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The Sociology of Tahrir: The Three Blocs in Egypt's Revolution

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Three significant blocs seem to be jostling one another in Tahrir Square and in Egypt itself: The educated middle or upper middle class, now sizable in Egypt (and the Middle East), is most prominent at this point, answering the call of its young activists and bloggers, many of them fluent in English, all of them fluent in (as they say in Arabic) blogging and the internet. These young people sparked the revolt and continue to inspire it.

Right next to them, right up against them, is the fascinatingly similar but radically different bloc led by the Muslim Brotherhood. Here the class and educational markers are more diverse: the core of the Brotherhood's organization remains educated and professional, as it has been from its founding in 1928; it includes many, many doctors, engineers, lawyers and small businessmen. But it also includes many humbler people, urban and rural, workers in factories, small farmers and farm-workers, bus drivers and taxi drivers -- and no doubt many of their children quietly serving in the army.

And then, surrounding the Square, surrounding all of Egypt's institutions, is its military, not a bloc, exactly, but certainly a force, the greatest force in Egyptian life, with its centralized decision-making, its caution (like Obama's) and its enormous power.

We have all been struck (and many of us surprised) by two things about the military in the midst of this great revolt: First, most noticeable thus far, is the restraint of the Egyptian military: its public face has been that of a benevolent, paternal figure, attentive, concerned, but restrained. It is, it seems, unwilling to use its weapons against the protesters. So long as it holds this posture, one can never be sure what to make of it. Is it that a command to ordinary soldiers to use violence would be disobeyed, wholly or partly? We can't be sure; perhaps the generals themselves can't be sure.

The second noteworthy aspect of the military's role during the protests is another surprise, not least to the military themselves. It is the obvious warmth and respect shown to the soldiers by all the protesters. This is at once reassuring and ambiguous. Again and again people in the Square repeat the point that the "soldiers come from the people... " They cheer them and greet them with smiles and applause. Deep down, however, the more sophisticated protesters know very well that the military in Egypt is precisely the source of its problems: Mubarak came from the military and has remained a military man, as all his speeches, including the most recent, make plain. His cabinet, with few exceptions, has been a military one. His choice of a successor -- Omar Suleiman -- remains not just from within the military but, worse, from within its brutal intelligence wing. Moreover, as in China, Egypt's military runs not just its defense policy but many of its industries as well. Its chiefs have long been privileged -- and corrupted. Foreign aid and foreign contracts have given the military leadership opportunities for wealth unimaginable to ordinary Egyptians (and ordinary soldiers).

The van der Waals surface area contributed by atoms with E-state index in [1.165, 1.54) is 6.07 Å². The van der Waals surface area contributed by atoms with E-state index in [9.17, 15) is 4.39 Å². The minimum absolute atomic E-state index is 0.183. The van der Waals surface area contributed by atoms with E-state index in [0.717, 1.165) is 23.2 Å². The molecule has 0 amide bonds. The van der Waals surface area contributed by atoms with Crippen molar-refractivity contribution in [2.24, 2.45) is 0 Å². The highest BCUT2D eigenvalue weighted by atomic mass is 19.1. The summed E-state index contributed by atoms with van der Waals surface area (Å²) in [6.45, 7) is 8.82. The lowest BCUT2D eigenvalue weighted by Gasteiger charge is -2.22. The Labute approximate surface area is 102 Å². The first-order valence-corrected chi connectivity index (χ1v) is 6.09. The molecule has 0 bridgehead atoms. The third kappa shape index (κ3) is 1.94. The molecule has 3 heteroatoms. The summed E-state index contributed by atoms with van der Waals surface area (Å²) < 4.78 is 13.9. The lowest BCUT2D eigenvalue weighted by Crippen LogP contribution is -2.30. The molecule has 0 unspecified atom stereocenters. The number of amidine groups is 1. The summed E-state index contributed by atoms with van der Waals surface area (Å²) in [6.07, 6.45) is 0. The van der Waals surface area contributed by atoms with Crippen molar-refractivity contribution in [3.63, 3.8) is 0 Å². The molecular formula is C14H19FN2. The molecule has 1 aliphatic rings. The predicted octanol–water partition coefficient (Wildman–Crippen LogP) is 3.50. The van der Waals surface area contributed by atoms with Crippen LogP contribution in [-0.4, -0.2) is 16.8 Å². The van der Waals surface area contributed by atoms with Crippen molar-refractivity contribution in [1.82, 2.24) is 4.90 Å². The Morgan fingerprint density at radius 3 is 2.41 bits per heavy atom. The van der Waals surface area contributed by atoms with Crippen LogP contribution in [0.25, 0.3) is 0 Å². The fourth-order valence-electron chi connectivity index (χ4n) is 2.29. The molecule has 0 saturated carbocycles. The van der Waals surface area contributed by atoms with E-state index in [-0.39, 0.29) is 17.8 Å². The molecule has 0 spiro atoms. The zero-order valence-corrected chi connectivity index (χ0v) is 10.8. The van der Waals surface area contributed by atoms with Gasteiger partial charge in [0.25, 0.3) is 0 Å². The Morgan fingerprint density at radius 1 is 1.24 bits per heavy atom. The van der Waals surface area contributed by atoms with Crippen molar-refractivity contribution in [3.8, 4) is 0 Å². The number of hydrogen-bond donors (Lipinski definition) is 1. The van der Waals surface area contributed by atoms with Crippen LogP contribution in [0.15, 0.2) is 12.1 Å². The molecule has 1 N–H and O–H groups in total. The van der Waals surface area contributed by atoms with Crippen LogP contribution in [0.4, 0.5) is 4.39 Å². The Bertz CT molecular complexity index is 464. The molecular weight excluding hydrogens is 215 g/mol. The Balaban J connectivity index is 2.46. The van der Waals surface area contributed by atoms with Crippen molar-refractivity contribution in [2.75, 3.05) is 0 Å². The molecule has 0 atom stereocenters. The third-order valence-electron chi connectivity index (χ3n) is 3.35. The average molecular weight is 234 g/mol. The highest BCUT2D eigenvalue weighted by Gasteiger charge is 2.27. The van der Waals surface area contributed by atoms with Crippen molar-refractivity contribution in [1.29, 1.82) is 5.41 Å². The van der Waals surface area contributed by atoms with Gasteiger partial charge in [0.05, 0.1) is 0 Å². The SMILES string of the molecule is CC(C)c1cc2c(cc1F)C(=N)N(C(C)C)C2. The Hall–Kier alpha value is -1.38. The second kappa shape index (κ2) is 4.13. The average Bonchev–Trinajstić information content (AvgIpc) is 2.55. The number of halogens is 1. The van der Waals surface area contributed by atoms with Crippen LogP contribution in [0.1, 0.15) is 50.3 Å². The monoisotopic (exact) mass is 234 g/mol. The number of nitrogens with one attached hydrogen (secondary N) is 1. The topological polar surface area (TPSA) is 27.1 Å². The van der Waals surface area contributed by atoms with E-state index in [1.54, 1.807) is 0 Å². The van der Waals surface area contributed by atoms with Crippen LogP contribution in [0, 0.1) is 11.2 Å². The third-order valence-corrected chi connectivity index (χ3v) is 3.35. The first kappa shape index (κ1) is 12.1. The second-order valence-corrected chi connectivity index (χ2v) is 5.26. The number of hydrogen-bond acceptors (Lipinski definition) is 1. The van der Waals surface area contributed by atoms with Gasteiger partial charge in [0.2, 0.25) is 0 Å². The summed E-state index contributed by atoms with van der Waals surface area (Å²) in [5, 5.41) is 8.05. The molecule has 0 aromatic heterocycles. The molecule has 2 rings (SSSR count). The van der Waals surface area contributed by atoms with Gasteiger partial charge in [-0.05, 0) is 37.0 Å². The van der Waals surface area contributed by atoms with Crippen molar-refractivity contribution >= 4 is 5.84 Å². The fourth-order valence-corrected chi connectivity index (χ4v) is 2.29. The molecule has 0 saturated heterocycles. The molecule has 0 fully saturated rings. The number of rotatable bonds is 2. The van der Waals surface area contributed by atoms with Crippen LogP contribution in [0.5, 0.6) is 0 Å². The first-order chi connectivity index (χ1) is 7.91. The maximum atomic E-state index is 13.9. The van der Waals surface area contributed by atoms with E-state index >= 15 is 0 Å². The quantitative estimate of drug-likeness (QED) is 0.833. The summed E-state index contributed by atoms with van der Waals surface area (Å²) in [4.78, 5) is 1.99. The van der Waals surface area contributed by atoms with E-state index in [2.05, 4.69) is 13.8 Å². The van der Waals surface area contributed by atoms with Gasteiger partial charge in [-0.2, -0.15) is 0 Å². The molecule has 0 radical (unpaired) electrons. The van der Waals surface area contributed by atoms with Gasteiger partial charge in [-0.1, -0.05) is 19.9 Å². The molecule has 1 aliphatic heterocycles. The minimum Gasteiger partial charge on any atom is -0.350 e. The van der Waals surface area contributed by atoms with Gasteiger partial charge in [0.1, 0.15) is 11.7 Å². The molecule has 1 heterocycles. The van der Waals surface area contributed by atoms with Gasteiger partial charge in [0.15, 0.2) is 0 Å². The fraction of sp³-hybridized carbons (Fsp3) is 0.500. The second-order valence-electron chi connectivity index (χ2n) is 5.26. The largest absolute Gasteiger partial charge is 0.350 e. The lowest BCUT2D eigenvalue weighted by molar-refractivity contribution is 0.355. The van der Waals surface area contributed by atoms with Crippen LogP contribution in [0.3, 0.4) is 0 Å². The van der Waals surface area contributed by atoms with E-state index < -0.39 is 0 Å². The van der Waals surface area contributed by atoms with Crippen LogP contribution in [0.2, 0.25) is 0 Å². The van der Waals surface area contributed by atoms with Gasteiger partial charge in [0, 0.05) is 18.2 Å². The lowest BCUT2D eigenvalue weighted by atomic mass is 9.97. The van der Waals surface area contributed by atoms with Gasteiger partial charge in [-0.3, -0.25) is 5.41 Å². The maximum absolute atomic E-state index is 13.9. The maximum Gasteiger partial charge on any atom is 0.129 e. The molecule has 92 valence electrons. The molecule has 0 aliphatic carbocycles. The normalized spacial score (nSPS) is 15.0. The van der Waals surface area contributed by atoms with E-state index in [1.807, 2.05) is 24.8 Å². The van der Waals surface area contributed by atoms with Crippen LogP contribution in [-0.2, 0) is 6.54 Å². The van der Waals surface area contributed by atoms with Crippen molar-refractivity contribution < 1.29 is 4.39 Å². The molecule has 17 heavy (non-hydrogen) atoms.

During the weeks and days of these protests, moreover, some in the military have both countenanced and encouraged brutality and murder by their plain clothes colleagues and allies.

It is President Obama, among all American presidents, who stands out as an intellectual convinced of the uncertainty, the unpredictability, of great political struggles. One wonders, inevitably, what his private reflections may be on this great Midde Eastern earthquake. Which of Egypt's blocs will win out? Which will coalesce? Which, if any, will be suppressed, as so often before?

This revolution, like nearly all revolutions, holds great promise for Egypt but also great risks. Its massed supporters are unified in a simple, passionate cause: An end to Mubarak, to Mubarakism; a beginning for true Egyptian democracy. But blocs will and must emerge for democracy to work, and the blocs of power in Egypt will not easily concur on what is to be done to end corruption, to launch democracy, to steer Egypt towards openness and modernization.

This is a great and glorious revolution. So far it is secular and liberal. But behind it and within it are blocs of people. Some of these people will prove to be neither secular, nor liberal, nor perhaps, in the long term, even democratic. None of us can know in advance what good or ill this revolution may one day bring to its supporters, to its nation -- and to the world.